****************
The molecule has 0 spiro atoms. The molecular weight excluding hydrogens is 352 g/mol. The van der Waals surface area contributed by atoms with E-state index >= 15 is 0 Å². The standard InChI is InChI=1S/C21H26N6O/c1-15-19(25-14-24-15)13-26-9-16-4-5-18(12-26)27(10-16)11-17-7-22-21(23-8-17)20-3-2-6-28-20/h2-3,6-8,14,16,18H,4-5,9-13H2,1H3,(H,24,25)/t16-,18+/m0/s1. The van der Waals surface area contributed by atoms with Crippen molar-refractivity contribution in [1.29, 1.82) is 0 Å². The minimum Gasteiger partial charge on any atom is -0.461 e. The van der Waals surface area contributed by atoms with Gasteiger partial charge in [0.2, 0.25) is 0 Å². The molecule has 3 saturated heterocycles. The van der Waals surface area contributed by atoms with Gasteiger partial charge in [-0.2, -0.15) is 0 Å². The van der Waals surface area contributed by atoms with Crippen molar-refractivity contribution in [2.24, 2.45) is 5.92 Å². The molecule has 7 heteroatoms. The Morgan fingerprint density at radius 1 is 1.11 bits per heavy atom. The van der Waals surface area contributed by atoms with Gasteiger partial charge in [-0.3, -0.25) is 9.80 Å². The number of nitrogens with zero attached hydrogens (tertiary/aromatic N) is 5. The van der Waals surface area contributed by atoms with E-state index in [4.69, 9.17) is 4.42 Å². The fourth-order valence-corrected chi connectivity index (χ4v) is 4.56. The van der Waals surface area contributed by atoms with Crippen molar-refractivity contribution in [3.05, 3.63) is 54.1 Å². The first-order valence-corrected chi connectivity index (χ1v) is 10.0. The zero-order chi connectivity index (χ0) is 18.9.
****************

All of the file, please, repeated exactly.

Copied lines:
The molecule has 0 spiro atoms. The molecular weight excluding hydrogens is 352 g/mol. The van der Waals surface area contributed by atoms with E-state index >= 15 is 0 Å². The standard InChI is InChI=1S/C21H26N6O/c1-15-19(25-14-24-15)13-26-9-16-4-5-18(12-26)27(10-16)11-17-7-22-21(23-8-17)20-3-2-6-28-20/h2-3,6-8,14,16,18H,4-5,9-13H2,1H3,(H,24,25)/t16-,18+/m0/s1. The van der Waals surface area contributed by atoms with Crippen molar-refractivity contribution in [1.29, 1.82) is 0 Å². The minimum Gasteiger partial charge on any atom is -0.461 e. The van der Waals surface area contributed by atoms with Gasteiger partial charge in [0.2, 0.25) is 0 Å². The molecule has 3 saturated heterocycles. The van der Waals surface area contributed by atoms with Gasteiger partial charge in [-0.2, -0.15) is 0 Å². The van der Waals surface area contributed by atoms with Crippen molar-refractivity contribution in [2.24, 2.45) is 5.92 Å². The molecule has 7 heteroatoms. The Morgan fingerprint density at radius 1 is 1.11 bits per heavy atom. The van der Waals surface area contributed by atoms with Gasteiger partial charge in [-0.3, -0.25) is 9.80 Å². The number of nitrogens with zero attached hydrogens (tertiary/aromatic N) is 5. The van der Waals surface area contributed by atoms with E-state index in [4.69, 9.17) is 4.42 Å². The fourth-order valence-corrected chi connectivity index (χ4v) is 4.56. The van der Waals surface area contributed by atoms with Crippen molar-refractivity contribution in [3.05, 3.63) is 54.1 Å². The first-order valence-corrected chi connectivity index (χ1v) is 10.0. The zero-order chi connectivity index (χ0) is 18.9.